I also found this advertisement from the 1833-34 Matchett's Baltimore City Directory:

The Heinz Company started selling tomato ketchup in 1872; clearly Heinz was very late to enter the market!

If you have a desire to make an unusual home-made ketchup try your hand at one of the above recipes or the one below for cucumber catsup.

Cucumber Catsup: Modern Recipe Adaptation

About this Recipe
This recipe is easy enough to do. The only downside is that it takes several months to be able to test it to see how it tastes. The catsup needs to cure so that the flavors can develop. Cucumbers are in season from May to early September in Maryland. According to the recipe, Morris says "keep them in a cool place--use it about Christmas . . .". Therefore, I would guess from this that the catsup needs about 3-4 months wait time before it can be used.

Step 1: Brine the Vegetables
  • In a food processor, grate 3 peeled English cucumbers and 1 large onion.
  • Place the cucumbers and onions in a large plastic container with a lid. Add 1/3 cup salt. Mix together. 
  • Cover and place in the refrigerator for 8 hours, or even overnight.
Step 2: Drain the Vegetables
  • Drain the cucumber/onion mixture. To make you get all of the water out, place the mixture in the center of a clean cotton dish cloth. Gather up all of the corners and squeeze as hard as you can.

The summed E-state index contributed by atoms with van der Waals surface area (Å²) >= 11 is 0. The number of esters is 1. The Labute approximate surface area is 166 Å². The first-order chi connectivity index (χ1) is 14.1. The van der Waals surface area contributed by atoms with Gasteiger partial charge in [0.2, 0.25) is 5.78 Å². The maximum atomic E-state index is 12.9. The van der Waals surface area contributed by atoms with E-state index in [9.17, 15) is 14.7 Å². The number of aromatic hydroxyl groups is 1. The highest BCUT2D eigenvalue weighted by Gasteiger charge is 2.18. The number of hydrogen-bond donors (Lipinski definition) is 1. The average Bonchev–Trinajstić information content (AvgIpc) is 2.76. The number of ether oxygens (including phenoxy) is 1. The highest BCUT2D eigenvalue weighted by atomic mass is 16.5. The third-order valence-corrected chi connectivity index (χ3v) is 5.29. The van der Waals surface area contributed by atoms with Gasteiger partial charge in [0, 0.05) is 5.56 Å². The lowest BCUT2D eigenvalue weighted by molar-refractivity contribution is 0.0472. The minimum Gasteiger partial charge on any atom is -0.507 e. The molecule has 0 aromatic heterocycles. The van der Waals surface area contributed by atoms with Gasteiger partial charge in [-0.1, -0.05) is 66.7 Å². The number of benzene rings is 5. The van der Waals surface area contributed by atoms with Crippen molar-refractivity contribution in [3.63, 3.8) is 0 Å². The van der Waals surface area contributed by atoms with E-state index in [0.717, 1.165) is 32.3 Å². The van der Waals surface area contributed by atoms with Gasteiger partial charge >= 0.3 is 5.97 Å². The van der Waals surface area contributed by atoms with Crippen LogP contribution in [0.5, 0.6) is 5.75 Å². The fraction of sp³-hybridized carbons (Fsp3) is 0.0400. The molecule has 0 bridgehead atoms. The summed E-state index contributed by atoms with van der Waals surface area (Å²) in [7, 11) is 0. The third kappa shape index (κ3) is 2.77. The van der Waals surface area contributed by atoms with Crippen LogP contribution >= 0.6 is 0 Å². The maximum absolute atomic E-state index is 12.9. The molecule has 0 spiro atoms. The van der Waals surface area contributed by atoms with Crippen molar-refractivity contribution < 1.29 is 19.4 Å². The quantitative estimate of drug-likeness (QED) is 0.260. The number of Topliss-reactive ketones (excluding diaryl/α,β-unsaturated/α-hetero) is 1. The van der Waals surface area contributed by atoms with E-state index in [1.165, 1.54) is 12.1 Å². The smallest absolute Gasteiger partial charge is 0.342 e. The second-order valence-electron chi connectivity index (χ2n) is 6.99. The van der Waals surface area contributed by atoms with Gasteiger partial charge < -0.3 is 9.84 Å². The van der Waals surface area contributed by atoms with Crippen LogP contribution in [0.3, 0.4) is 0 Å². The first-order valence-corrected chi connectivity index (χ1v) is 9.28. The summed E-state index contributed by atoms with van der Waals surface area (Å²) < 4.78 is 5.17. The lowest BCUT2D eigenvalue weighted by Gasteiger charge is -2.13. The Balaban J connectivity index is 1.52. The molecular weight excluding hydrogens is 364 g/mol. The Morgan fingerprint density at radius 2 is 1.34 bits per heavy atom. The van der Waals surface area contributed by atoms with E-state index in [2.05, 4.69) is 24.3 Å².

• You should have about 3 1/2 cups of vegetables.
Step 3:  Make the Pickle
  • In a small saucepan over medium-high heat, add the following:
    • 1/4 Cup Madeira Wine
    • 3/4 Cup Apple Cider Vinegar
    • 1/8 Teaspoon Ground Cayenne Pepper
    • 3/4 Teaspoon Ground Black Pepper
    • 1/4 Teaspoon Ground Mace (or Nutmeg)
    • 2 Tablespoons Olive Oil
  • Heat the above mixture just to the boil and remove from heat. 
  • I recommend the water-bath canning method for preserving and aging the catsup:
    • Evenly distribute the vegetables between 4 half-pint size jars.
    • Fill the jars with the vinegar pickle (above), making sure to use a skewer or knife to work the liquid into all of the air pockets in-between the vegetables.
    • Follow the recommendations for canning in the above link.
  • Store the preserved cucumber catsup for at least 3 months before using.
  • After the curing time is over, puree the cucumber catsup until it is smooth. This recipe makes a particularly salty recipe; therefore, I would cut the salt a bit if you are trying to restrict your salt intake.

  • Alan Davidson, The Oxford Companion to Food (Oxford, 2014)
  • Andrew Smith, ed. The Oxford Encyclopedia of Food and Drink (Oxford University Press, 2013)
  • Andrew Smith, Pure Ketchup, A History of America's National Condiment (Smithsonian Institution, 2001)